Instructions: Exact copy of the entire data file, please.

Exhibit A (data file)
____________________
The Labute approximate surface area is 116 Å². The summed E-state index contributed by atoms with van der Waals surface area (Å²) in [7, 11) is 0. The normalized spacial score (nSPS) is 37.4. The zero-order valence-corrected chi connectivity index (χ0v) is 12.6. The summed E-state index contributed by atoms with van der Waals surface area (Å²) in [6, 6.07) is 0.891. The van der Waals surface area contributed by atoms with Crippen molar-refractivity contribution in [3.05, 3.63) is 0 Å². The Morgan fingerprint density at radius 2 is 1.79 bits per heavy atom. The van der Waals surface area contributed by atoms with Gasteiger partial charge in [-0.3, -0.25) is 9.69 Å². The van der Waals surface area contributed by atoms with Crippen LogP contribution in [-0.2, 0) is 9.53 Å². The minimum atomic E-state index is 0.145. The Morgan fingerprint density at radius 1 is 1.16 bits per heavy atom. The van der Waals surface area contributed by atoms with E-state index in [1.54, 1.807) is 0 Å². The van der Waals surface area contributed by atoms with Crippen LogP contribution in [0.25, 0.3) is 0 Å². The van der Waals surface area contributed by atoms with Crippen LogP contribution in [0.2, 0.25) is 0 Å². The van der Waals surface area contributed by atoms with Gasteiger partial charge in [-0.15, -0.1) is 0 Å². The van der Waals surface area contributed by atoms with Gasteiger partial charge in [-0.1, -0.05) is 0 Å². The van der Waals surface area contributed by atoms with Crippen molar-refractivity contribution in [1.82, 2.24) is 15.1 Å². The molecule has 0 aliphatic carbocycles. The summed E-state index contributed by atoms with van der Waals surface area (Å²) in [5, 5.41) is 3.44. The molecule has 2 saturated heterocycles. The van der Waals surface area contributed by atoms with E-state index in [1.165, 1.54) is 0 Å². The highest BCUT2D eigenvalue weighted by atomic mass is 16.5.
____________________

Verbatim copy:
The Labute approximate surface area is 116 Å². The summed E-state index contributed by atoms with van der Waals surface area (Å²) in [7, 11) is 0. The normalized spacial score (nSPS) is 37.4. The zero-order valence-corrected chi connectivity index (χ0v) is 12.6. The summed E-state index contributed by atoms with van der Waals surface area (Å²) in [6, 6.07) is 0.891. The van der Waals surface area contributed by atoms with Crippen molar-refractivity contribution in [3.05, 3.63) is 0 Å². The Morgan fingerprint density at radius 2 is 1.79 bits per heavy atom. The van der Waals surface area contributed by atoms with Gasteiger partial charge in [-0.3, -0.25) is 9.69 Å². The van der Waals surface area contributed by atoms with Crippen LogP contribution in [-0.2, 0) is 9.53 Å². The minimum atomic E-state index is 0.145. The Morgan fingerprint density at radius 1 is 1.16 bits per heavy atom. The van der Waals surface area contributed by atoms with E-state index in [1.54, 1.807) is 0 Å². The van der Waals surface area contributed by atoms with Crippen LogP contribution in [0.25, 0.3) is 0 Å². The van der Waals surface area contributed by atoms with Crippen LogP contribution in [0.2, 0.25) is 0 Å². The van der Waals surface area contributed by atoms with Gasteiger partial charge in [-0.15, -0.1) is 0 Å². The van der Waals surface area contributed by atoms with Gasteiger partial charge in [-0.1, -0.05) is 0 Å². The van der Waals surface area contributed by atoms with Crippen molar-refractivity contribution in [1.82, 2.24) is 15.1 Å². The molecule has 0 aliphatic carbocycles. The summed E-state index contributed by atoms with van der Waals surface area (Å²) in [5, 5.41) is 3.44. The molecule has 2 saturated heterocycles. The van der Waals surface area contributed by atoms with E-state index in [1.165, 1.54) is 0 Å². The highest BCUT2D eigenvalue weighted by atomic mass is 16.5.